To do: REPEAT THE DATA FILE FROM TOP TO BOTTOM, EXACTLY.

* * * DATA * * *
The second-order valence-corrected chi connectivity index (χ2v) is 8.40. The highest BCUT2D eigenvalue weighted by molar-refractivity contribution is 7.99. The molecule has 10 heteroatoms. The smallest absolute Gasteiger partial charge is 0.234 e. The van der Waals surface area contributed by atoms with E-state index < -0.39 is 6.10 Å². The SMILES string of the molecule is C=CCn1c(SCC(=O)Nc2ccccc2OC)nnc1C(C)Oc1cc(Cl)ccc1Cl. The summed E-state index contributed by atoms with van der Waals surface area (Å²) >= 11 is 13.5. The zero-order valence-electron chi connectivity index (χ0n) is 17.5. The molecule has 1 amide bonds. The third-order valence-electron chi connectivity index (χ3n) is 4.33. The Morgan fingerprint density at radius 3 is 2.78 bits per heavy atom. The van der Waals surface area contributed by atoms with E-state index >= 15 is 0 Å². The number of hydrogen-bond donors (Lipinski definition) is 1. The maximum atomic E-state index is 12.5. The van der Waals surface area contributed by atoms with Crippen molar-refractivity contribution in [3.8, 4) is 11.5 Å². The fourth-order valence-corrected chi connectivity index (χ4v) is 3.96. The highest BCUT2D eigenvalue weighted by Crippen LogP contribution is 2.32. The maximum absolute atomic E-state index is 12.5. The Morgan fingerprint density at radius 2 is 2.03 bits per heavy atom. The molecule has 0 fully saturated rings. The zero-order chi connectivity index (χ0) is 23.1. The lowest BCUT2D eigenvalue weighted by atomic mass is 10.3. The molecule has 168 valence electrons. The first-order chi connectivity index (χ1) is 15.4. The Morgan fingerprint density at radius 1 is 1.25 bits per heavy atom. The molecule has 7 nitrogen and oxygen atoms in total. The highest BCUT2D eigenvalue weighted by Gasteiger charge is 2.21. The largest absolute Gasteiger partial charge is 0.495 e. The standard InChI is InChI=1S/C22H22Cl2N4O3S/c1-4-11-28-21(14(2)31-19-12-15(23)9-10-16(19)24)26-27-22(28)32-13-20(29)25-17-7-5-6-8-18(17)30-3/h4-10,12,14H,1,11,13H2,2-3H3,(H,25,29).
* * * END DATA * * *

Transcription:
The second-order valence-corrected chi connectivity index (χ2v) is 8.40. The highest BCUT2D eigenvalue weighted by molar-refractivity contribution is 7.99. The molecule has 10 heteroatoms. The smallest absolute Gasteiger partial charge is 0.234 e. The van der Waals surface area contributed by atoms with E-state index < -0.39 is 6.10 Å². The SMILES string of the molecule is C=CCn1c(SCC(=O)Nc2ccccc2OC)nnc1C(C)Oc1cc(Cl)ccc1Cl. The summed E-state index contributed by atoms with van der Waals surface area (Å²) >= 11 is 13.5. The zero-order valence-electron chi connectivity index (χ0n) is 17.5. The molecule has 1 amide bonds. The third-order valence-electron chi connectivity index (χ3n) is 4.33. The Morgan fingerprint density at radius 3 is 2.78 bits per heavy atom. The van der Waals surface area contributed by atoms with E-state index >= 15 is 0 Å². The number of hydrogen-bond donors (Lipinski definition) is 1. The maximum atomic E-state index is 12.5. The van der Waals surface area contributed by atoms with Crippen molar-refractivity contribution in [3.8, 4) is 11.5 Å². The fourth-order valence-corrected chi connectivity index (χ4v) is 3.96. The highest BCUT2D eigenvalue weighted by Crippen LogP contribution is 2.32. The maximum absolute atomic E-state index is 12.5. The Morgan fingerprint density at radius 2 is 2.03 bits per heavy atom. The molecule has 0 fully saturated rings. The zero-order chi connectivity index (χ0) is 23.1. The lowest BCUT2D eigenvalue weighted by atomic mass is 10.3. The molecule has 168 valence electrons. The first-order chi connectivity index (χ1) is 15.4. The Morgan fingerprint density at radius 1 is 1.25 bits per heavy atom. The molecule has 7 nitrogen and oxygen atoms in total. The highest BCUT2D eigenvalue weighted by Gasteiger charge is 2.21. The largest absolute Gasteiger partial charge is 0.495 e. The standard InChI is InChI=1S/C22H22Cl2N4O3S/c1-4-11-28-21(14(2)31-19-12-15(23)9-10-16(19)24)26-27-22(28)32-13-20(29)25-17-7-5-6-8-18(17)30-3/h4-10,12,14H,1,11,13H2,2-3H3,(H,25,29).